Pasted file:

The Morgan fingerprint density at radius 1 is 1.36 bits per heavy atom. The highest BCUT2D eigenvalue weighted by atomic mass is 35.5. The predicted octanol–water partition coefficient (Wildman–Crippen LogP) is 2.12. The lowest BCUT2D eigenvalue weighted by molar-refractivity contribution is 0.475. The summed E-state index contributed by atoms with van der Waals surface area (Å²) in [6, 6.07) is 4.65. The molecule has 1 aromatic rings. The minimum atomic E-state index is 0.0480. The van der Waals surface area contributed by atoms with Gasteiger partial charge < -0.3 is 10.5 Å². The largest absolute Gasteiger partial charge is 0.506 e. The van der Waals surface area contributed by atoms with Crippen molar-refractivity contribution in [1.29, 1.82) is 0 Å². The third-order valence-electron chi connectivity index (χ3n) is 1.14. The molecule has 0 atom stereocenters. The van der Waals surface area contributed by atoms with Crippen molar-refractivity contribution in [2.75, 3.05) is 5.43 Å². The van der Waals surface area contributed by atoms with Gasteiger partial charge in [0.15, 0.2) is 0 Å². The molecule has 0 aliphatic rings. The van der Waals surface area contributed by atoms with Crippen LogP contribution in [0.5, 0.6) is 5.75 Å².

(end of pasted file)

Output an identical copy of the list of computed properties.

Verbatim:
The Morgan fingerprint density at radius 1 is 1.36 bits per heavy atom. The highest BCUT2D eigenvalue weighted by atomic mass is 35.5. The predicted octanol–water partition coefficient (Wildman–Crippen LogP) is 2.12. The lowest BCUT2D eigenvalue weighted by molar-refractivity contribution is 0.475. The summed E-state index contributed by atoms with van der Waals surface area (Å²) in [6, 6.07) is 4.65. The molecule has 1 aromatic rings. The minimum atomic E-state index is 0.0480. The van der Waals surface area contributed by atoms with Gasteiger partial charge < -0.3 is 10.5 Å². The largest absolute Gasteiger partial charge is 0.506 e. The van der Waals surface area contributed by atoms with Crippen molar-refractivity contribution in [1.29, 1.82) is 0 Å². The third-order valence-electron chi connectivity index (χ3n) is 1.14. The molecule has 0 atom stereocenters. The van der Waals surface area contributed by atoms with Crippen molar-refractivity contribution in [2.75, 3.05) is 5.43 Å². The van der Waals surface area contributed by atoms with Gasteiger partial charge in [0.15, 0.2) is 0 Å². The molecule has 0 aliphatic rings. The van der Waals surface area contributed by atoms with Crippen LogP contribution in [0.5, 0.6) is 5.75 Å².